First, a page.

There are a number of legitimate paid survey sites for you to make money. The following is a list of some well-known survey sites that pay survey takers cash for completing surveys. 

  • Swagbucks
  • InboxDollars
  • Opinion Outpost
  • Survey Junkie
  • Pinecone Research
  • MySurvey
  • Ipsos
  • MyPoints
  • i-Say
  • Global Test Market 
  • Toluna 
  • Vindale Research 
  • Lifepoints 

Many of these paid survey sites also offer other earning opportunities, including trivia, cash back shopping, playing games, and watching videos. 

Happy businesswoman using phone outdoors

How to find scams and fake survey sites?

While there are many legitimate paid survey sites, there are also scam survey sites out there as well. 

If you’re considering joining a paid survey site, here are some red flags to look for: 

  • Earning claims that sound too good to be true. No one can make $50+ an hour doing online surveys. It won’t replace a full-time job salary. At best, it’s a tidy side hustle to make extra cash. If the survey site is promising ridiculous amounts or claiming you can quit your regular job, run away quickly. 
  • Does the survey site have positive news coverage? Anyone can place images of news logos on their website. Do a Google search (selecting the filter to only get results from “news” sources. You’ll see that Swagbucks has been positively featured in New York Times and InboxDollars has been well reviewed in Forbes and Yahoo! Financial. For fraud sites, there won’t be any news mentions–unless it’s to warn you to steer clear. 
  • No clue who is running the site. On legitimate sites, there will be clear, in-focus photos of the company’s leaders and other team members. The homepage will link to a company bio page. You can find more information about these individuals in LinkedIn profiles and on other credible sites.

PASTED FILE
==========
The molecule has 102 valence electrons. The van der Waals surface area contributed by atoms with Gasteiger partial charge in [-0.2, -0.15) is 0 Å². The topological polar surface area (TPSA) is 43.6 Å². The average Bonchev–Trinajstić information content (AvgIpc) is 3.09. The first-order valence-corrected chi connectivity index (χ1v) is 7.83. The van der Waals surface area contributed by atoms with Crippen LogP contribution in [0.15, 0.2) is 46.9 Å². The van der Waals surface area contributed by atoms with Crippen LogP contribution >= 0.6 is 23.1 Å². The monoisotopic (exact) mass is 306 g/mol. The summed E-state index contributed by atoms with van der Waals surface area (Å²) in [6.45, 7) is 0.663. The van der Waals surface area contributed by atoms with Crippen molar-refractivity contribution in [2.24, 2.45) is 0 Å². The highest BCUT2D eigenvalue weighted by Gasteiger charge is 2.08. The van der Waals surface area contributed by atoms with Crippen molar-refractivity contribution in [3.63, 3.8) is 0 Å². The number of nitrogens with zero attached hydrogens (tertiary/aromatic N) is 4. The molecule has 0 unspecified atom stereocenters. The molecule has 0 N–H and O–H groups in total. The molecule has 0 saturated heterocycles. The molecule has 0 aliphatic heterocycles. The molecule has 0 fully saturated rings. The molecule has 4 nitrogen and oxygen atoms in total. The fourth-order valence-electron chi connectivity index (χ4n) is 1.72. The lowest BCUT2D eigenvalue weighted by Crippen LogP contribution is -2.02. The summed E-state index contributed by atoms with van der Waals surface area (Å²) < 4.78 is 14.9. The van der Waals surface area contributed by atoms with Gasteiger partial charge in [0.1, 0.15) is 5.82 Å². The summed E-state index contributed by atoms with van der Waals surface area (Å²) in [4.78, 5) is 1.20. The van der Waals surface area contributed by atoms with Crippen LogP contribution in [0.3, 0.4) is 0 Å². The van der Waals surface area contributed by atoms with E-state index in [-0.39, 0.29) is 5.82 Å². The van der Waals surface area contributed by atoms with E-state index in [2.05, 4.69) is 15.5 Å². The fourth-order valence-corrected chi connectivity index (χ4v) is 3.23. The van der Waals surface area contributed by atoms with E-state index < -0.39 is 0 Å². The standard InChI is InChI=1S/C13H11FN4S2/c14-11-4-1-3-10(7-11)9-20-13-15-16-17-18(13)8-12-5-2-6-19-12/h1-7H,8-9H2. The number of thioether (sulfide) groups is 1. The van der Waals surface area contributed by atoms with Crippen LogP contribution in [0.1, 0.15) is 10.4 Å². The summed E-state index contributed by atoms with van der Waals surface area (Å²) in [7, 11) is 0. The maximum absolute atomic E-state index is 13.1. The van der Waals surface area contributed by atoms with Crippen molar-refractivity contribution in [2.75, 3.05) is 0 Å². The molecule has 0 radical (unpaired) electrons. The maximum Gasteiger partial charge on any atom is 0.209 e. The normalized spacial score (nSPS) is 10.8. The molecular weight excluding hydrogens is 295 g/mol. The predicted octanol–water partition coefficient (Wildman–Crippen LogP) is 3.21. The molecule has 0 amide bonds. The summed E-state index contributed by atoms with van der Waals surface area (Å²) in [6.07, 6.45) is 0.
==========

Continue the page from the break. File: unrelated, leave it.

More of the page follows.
• You’re asked to provide your credit card or banking information. It should always be free to join a paid survey site. Only fake survey sites will want your money upfront. You should never have to provide your credit card or banking information to sign up. 
  • No Terms and Conditions or Privacy Policy. A legitimate site will link to their terms and conditions and privacy policy on the homepage. They’ll let you know exactly what data they collect, for what purposes, and how it’s stored. Additionally, they’ll indicate when these terms are updated and who you can reach out to in compliance with any questions or issues. Fake survey sites will not have this information, or if they do provide it, it will be a generic outline. If it does not contain a working email address for compliance, with the same domain as the survey site, that’s a red flag that it’s a fake site. 
  • All the reviews are glowing. Yes, good survey sites should have good reviews. But bad reviews don’t always mean that it’s a fake survey site. Generally, people only take the time to write a review after they’ve had a bad experience. If you google Target, for example, you’ll see it has a 2 of 5 star rating even though it is very much a legitimate retailer. With legitimate survey sites, you should see a mix of positive, negative, and neutral reviews. If all of the reviews are positive and glowing, they’re probably fake.